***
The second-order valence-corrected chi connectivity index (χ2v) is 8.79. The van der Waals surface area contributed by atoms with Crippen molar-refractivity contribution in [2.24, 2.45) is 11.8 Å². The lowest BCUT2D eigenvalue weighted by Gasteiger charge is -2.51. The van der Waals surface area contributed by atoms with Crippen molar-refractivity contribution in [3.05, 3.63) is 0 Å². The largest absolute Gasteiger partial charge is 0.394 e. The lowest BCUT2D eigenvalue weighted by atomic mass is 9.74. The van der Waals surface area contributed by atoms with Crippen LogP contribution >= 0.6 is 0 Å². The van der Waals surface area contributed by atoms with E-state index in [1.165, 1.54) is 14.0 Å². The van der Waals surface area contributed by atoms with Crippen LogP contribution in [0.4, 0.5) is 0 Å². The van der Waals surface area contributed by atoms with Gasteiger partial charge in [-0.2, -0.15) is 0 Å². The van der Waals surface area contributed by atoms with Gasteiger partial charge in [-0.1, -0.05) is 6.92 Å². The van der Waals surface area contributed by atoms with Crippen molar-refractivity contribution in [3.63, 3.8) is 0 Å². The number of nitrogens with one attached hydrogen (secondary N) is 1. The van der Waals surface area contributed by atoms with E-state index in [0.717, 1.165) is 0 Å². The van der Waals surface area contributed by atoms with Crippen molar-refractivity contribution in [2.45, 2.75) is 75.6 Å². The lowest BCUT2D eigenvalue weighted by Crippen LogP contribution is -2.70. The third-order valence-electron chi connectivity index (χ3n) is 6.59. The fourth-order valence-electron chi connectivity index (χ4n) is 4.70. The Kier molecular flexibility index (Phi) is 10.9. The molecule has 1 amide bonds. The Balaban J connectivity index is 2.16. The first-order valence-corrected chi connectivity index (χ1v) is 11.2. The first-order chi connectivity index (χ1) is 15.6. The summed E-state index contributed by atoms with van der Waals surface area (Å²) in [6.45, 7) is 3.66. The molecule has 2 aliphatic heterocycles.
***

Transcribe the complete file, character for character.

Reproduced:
The second-order valence-corrected chi connectivity index (χ2v) is 8.79. The van der Waals surface area contributed by atoms with Crippen molar-refractivity contribution in [2.24, 2.45) is 11.8 Å². The lowest BCUT2D eigenvalue weighted by Gasteiger charge is -2.51. The van der Waals surface area contributed by atoms with Crippen molar-refractivity contribution in [3.05, 3.63) is 0 Å². The largest absolute Gasteiger partial charge is 0.394 e. The lowest BCUT2D eigenvalue weighted by atomic mass is 9.74. The van der Waals surface area contributed by atoms with Crippen LogP contribution >= 0.6 is 0 Å². The van der Waals surface area contributed by atoms with E-state index in [1.165, 1.54) is 14.0 Å². The van der Waals surface area contributed by atoms with Crippen LogP contribution in [0.4, 0.5) is 0 Å². The van der Waals surface area contributed by atoms with Gasteiger partial charge in [-0.2, -0.15) is 0 Å². The van der Waals surface area contributed by atoms with Gasteiger partial charge in [-0.1, -0.05) is 6.92 Å². The van der Waals surface area contributed by atoms with Crippen molar-refractivity contribution in [3.63, 3.8) is 0 Å². The number of nitrogens with one attached hydrogen (secondary N) is 1. The van der Waals surface area contributed by atoms with E-state index in [0.717, 1.165) is 0 Å². The van der Waals surface area contributed by atoms with Crippen molar-refractivity contribution in [2.45, 2.75) is 75.6 Å². The lowest BCUT2D eigenvalue weighted by Crippen LogP contribution is -2.70. The third-order valence-electron chi connectivity index (χ3n) is 6.59. The fourth-order valence-electron chi connectivity index (χ4n) is 4.70. The Kier molecular flexibility index (Phi) is 10.9. The molecule has 1 amide bonds. The Balaban J connectivity index is 2.16. The first-order valence-corrected chi connectivity index (χ1v) is 11.2. The first-order chi connectivity index (χ1) is 15.6. The summed E-state index contributed by atoms with van der Waals surface area (Å²) in [6.45, 7) is 3.66. The molecule has 2 aliphatic heterocycles.